2. The short-term X-ray variability of Cyg X-1
2.1. The data
The EXOSAT raw data have been stored on Final Observation Tapes (FOTs) and are now available at the HEASARC archive. Table 1 lists the FOT observations of Cyg X-1 that we have analyzed with Linear State Space Models. We have chosen the ME datastreams provided by the primary timing telemetry modes HTR3 und HER6. These observations only contain events registered in the Argon counters (1-20 keV). The lightcurves are given as countrates normalized to one half of the detector array (i.e. four Argon counters). Using the Interactive Analysis (IA) software, we extracted lightcurves corrected for dead-time effects and collimator efficiency (for an overview of the IA see Parmar et al. 1995). For the purpose of this paper an explicit background subtraction is not necessary since the LSSM is implicitly modeling the measurement process (see Sect. 3.2, Eq. 7).
Table 1. EXOSAT ME observations that have been analyzed with LSSMs.
All EXOSAT observations of Cyg X-1 have found the source in its usual hard state. An example for the characteristic hard state variability of Cyg X-1 on short timescales can be seen in Fig. 1.
2.2. The periodogram of Cyg X-1
The periodogram of a lightcurve (where ) is providing the "strength" of harmonic variations with a certain frequency in the lightcurve. is defined as the squared modulus of the discrete Fourier transform of and is calculated for the Fourier frequencies with bin time and , where M is the integer part of (Scargle 1982):
Fig. 2 shows the logarithmically plotted sample periodogram (solid line) of the observation No. 1 (Table 1). It has been obtained by averaging over periodograms from 48 different lightcurve segments (details see caption of Fig. 2). Since is a -distributed random variable, its standard deviation is equal to its mean (van der Klis 1989). Therefore, an individual periodogram exhibits large fluctuations (Fig. 2, dots). Calculating the sample periodogram significantly reduces the scatter and allows the possibility to estimate the theoretical spectrum of the process responsible for the observed variability.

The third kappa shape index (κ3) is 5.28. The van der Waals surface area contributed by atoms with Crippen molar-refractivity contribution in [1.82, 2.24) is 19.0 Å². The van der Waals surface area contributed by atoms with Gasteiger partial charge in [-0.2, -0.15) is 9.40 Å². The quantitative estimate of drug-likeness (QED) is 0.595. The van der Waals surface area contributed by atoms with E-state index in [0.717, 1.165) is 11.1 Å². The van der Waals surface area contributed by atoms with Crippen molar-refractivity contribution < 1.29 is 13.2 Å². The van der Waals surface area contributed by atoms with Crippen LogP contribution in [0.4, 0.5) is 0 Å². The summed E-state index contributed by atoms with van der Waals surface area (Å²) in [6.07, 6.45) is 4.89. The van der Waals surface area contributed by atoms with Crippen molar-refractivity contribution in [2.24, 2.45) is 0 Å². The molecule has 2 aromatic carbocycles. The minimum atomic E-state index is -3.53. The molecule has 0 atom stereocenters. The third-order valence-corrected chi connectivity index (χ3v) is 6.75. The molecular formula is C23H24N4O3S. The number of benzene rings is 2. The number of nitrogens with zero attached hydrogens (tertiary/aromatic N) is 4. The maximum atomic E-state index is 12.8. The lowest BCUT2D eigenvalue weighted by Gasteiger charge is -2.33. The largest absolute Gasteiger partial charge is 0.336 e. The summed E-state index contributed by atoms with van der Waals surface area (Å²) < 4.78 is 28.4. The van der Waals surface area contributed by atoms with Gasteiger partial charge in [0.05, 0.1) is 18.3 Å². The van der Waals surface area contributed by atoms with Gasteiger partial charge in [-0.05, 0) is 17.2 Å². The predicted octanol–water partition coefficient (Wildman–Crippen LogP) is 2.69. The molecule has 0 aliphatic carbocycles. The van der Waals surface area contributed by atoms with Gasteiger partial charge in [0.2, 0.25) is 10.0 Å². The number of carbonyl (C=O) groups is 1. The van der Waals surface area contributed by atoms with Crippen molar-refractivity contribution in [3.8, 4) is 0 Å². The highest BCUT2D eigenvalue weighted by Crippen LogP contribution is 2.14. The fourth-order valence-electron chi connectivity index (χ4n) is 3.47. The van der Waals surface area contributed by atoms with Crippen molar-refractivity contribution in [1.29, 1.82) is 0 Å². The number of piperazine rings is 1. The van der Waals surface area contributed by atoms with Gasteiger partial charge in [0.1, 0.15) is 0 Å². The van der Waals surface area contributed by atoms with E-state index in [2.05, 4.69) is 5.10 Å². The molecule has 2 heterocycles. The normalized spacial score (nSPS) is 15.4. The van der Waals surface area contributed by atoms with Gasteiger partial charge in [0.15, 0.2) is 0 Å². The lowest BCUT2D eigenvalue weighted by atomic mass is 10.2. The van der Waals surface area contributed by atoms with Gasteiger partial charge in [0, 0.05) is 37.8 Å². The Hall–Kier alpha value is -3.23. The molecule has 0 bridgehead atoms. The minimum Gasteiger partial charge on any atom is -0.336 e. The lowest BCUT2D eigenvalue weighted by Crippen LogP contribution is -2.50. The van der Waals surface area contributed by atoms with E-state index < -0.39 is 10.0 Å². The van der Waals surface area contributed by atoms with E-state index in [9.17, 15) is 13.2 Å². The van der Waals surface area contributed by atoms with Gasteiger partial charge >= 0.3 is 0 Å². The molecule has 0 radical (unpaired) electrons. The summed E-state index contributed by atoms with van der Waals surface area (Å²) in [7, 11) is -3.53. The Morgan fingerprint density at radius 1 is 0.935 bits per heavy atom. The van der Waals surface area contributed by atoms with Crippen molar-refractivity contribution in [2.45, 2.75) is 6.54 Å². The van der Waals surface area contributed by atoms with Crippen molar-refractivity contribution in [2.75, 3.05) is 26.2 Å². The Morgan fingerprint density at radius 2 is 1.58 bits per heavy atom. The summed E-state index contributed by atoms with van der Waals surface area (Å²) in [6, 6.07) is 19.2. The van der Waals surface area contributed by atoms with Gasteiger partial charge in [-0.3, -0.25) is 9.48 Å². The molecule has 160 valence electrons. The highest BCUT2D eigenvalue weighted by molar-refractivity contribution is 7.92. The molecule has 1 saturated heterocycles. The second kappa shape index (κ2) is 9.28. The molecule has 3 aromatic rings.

The periodogram of the short-term variability of Cyg X-1 in its hard state is well known and exhibits the following distribution of timescales (Fig. 2):
2.3. The shot noise model
Here the are the times at which the shots occur, with the time intervals between the following a Poisson distribution.
Shot noise models are often evaluated by comparing their theoretical power spectrum to the observed power spectrum (Belloni & Hasinger 1990b, Lochner et al. 1991). The theoretical power spectrum of the standard shot noise process is (Lehto 1989):
where is the average time interval between the shots. provides the flat top for but has a fixed logarithmic slope of for higher frequencies (Fig. 3 a). Since the shot noise process is continuous in t, whereas the observed lightcurve is the result of integrating the measured counts over a finite number of intervals , must be corrected for binning. Lochner et al. 1991have shown, that binning makes the shot noise power spectrum even steeper for high frequencies.
Neither the observed slope nor the white noise floor of the Cyg X-1 periodogram (Fig. 2) can be reproduced by the standard shot noise process. In frequency domain fits the white noise level is usually treated as an additional constant parameter (cf. Sect. 2.2). To model the observed slope, different shot profiles with distributions of shot durations and shot amplitudes have been proposed. A number of those models, each having many degrees of freedom, are able to reproduce the observed periodogram and other second order statistics (Belloni & Hasinger 1990b, Lochner et al. 1991). Higher order statistics like the time skewness (Priedhorsky et al. 1979) or phase portraits (Lochner et al. 1991) were also studied but no special shot noise model could be singled out that allows for a homogeneous description of different observations. In Sect. 3.3 we discuss the theoretical power spectrum of a first order LSSM and show that it can reproduce all the features of the hard state periodogram of Cyg X-1, requiring only one temporal parameter (Fig. 3 b).
© European Southern Observatory (ESO) 1998
Online publication: May 12, 1998